The headlines all over are talking about the sequester and its impact on programs nationwide. Cuts are happening that will cause job loss, slowdowns, and bigger burdens for families. In tough times, nonprofits and faith-based organizations are tasked with providing help and relief for people who are in need of food, shelter, and other resources. Cuts in budgets and delays in government payments cause these safety nets to be on shaky ground.
The nonprofit I work for, Christian HELP, won the Bank of America Neighborhood builder award in 2011. As a result, we were asked to participate in the Nonprofit Finance Fund State of the Sector Survey. This survey shows the financial health of nonprofits across the United States.
Keeping in mind that these organizations are the places that help to lift people out of poverty and work to meet the emergency needs of the poor, unemployed, veterans, and those most in need of a hand up, the news from the sector is not warm and fuzzy.
The recession has taken a toll on the nonprofit sector. The continuous need to grow and expand programs costs more. Finding the dollars to keep afloat can be a challenge. The results of the report showed a few rather scary patterns.
Nonprofits need new funding sources and models:
- 42 percent of survey respondents report that they do not have the right mix of financial resources to thrive and be effective in the next three years.
- One in four nonprofits has 30 days or less cash-on-hand.
- Over the next twelve months, 39 percent plan to change the main ways they raise and spend money.
- 23 percent will seek funding other than grants or contracts, such as loans or investments.
Nonprofits that receive government funding face particular challenges:
- Only 14 percent of nonprofits receiving state and local funding are paid for the full cost of services; just 17 percent of federal fund recipients receive full reimbursement. Partial reimbursements require additional funding to cover the growing gap as nonprofits serve more people.
- Government is late to pay: Among those with state or local funding, just over 60 percent reported overdue government payments; over 50 percent reported late payments from the federal government.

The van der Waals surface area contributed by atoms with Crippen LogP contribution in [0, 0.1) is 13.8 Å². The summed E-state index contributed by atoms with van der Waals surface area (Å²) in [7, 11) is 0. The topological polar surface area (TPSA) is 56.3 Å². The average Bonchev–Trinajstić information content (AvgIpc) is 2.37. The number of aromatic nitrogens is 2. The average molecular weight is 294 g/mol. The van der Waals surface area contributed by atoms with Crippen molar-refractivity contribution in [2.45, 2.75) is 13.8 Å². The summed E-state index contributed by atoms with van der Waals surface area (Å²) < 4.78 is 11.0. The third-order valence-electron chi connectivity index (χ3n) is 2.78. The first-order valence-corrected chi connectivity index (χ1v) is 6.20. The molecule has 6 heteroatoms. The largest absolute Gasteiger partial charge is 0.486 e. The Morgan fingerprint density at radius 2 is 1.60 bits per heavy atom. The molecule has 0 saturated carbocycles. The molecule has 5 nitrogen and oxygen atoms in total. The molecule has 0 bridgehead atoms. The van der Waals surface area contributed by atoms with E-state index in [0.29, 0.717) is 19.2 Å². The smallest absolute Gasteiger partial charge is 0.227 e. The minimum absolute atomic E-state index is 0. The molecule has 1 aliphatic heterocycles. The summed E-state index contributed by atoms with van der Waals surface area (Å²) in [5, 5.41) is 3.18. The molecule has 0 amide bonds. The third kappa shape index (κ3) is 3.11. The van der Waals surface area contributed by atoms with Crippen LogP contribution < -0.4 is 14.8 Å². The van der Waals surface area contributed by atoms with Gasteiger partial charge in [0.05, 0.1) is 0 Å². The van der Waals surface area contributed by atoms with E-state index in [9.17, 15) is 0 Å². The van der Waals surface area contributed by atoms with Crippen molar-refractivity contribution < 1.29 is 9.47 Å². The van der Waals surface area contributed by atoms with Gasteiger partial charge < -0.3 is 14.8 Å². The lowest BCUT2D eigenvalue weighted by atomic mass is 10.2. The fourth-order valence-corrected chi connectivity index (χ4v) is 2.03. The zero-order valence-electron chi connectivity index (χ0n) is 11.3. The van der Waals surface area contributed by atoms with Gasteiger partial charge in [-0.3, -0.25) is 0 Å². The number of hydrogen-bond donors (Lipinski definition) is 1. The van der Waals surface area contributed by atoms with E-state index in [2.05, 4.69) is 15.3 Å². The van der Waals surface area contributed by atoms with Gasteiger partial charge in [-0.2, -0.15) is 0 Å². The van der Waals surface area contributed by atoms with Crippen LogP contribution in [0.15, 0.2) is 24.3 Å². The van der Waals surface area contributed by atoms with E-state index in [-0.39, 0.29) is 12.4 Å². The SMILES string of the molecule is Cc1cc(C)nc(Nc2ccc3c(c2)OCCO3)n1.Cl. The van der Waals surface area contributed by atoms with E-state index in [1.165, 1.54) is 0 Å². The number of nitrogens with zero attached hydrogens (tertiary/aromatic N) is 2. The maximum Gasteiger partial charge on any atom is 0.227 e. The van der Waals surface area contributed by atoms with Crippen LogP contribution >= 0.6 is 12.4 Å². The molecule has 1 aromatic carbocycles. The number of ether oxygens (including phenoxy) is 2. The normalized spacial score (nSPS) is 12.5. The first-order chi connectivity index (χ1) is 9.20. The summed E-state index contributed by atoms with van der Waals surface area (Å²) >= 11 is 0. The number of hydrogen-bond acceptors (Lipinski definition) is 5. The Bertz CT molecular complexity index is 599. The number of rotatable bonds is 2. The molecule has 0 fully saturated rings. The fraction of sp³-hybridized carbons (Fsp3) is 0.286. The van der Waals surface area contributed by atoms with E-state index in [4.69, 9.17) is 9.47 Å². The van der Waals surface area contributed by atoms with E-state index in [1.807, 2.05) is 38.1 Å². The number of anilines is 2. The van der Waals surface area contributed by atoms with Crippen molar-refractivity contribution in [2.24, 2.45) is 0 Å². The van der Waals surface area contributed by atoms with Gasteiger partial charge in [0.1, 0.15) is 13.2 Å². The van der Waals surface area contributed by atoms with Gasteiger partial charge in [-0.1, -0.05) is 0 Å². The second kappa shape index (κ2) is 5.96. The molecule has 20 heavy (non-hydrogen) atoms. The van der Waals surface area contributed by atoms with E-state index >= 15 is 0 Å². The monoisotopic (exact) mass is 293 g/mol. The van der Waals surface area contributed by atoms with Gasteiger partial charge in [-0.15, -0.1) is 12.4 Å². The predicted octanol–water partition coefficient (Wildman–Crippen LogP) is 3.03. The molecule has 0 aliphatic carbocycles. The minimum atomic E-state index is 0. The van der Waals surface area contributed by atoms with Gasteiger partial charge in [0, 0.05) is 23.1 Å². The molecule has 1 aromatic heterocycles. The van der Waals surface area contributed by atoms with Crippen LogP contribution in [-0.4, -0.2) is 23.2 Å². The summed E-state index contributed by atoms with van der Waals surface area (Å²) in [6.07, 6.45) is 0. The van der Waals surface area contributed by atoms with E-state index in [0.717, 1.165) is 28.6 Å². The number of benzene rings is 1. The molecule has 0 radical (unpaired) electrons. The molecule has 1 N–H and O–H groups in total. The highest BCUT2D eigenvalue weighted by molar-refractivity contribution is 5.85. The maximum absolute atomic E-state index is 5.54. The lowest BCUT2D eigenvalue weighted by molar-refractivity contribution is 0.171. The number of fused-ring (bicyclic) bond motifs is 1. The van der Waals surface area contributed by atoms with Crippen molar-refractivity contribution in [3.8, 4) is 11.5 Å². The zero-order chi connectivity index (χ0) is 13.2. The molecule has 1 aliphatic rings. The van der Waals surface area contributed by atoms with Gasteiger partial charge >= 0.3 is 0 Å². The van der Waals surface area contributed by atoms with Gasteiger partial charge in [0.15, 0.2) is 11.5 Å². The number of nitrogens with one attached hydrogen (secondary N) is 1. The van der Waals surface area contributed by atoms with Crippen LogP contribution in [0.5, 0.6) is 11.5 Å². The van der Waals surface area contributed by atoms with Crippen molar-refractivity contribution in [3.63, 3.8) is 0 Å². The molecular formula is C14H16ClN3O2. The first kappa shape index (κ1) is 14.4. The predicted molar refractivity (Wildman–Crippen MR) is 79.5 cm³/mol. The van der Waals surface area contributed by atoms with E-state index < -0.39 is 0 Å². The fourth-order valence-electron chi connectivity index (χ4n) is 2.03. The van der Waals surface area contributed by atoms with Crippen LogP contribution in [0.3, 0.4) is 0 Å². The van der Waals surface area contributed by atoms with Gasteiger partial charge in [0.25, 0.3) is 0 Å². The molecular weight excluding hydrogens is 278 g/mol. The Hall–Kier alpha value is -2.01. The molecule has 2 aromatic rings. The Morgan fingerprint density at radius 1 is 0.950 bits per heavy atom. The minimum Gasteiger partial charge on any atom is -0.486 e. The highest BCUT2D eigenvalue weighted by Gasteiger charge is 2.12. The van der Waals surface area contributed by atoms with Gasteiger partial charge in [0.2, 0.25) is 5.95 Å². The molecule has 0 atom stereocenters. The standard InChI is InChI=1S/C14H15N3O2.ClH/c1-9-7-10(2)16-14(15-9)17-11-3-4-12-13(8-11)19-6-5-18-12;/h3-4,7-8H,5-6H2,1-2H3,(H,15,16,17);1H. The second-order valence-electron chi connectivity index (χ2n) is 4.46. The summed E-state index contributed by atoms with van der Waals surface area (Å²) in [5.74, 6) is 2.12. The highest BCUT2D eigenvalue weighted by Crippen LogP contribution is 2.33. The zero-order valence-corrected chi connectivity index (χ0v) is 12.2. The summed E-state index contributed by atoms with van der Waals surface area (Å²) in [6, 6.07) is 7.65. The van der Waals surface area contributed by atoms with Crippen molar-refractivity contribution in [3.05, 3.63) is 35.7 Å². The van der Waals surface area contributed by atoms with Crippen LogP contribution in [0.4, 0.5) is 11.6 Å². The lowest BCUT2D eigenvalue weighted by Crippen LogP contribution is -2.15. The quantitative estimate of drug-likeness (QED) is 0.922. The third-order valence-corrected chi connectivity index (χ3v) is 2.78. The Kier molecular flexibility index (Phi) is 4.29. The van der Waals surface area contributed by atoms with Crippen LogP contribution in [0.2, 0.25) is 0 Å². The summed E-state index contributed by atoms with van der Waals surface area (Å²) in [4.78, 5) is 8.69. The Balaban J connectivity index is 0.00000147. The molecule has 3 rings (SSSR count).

Under these challenging conditions, many nonprofits are unable to meet growing need in their communities:
- For the first time in the five years of the survey, more than half (52 percent) of respondents were unable to meet demand over the last year; 54 percent say they won't be able to meet demand this year.
- • This represents a worrying trend; in 2009, 44 percent of nonprofits said they were unable to meet demand.
- • Jobs (59 percent) and housing (51 percent) continue to be top concerns for those in low-income communities.
- • 90 percent of respondents say financial conditions are as hard or harder than last year for their clients; this is actually a slight improvement from prior years' outlook.
Nonprofits are changing the way they do business to adapt to the new reality. In the past 12 months:
- 49 percent have added or expanded programs or services; 17 percent reduced or eliminated programs or services
- • 39 percent have collaborated with another organization to improve or increase services
- • 39 percent have upgraded technology to improve organizational efficiency
- • 36 percent engaged more closely with their board
For Christian HELP, it means thinking bigger and expanding to add new social entrepreneurial programs which will have both impact for our community and a resulting profit that will be put back into the nonprofit to fund operations and expand services. It means engaging our donors more fully in the impact of what their dollars are doing, and it means getting in front of more people to share our story.
Nonprofits have to think differently. We are working together with other agencies to have them write our services into their grant requests and vice versa. We are combining forces to create stronger programs with less overhead. We are spending wisely and avoiding waste.
The sequestration affects us directly through the AmeriCorps VISTA program. We have five full-time volunteers through the program helping to build capacity. The funding for next year is in question. While to some, this may feel like taxpayer dollars better spent somewhere else, the truth is, the impact of the program is far reaching. When we get someone a job and help them off of welfare and unemployment, we save the taxpayers money.
Client receiving job counseling at Christian HELP
I would love to hear from other nonprofits and people who have used the services of nonprofits about how the sequester is affecting you.
The internet's best stories, and interviews with the people who tell them. Learn more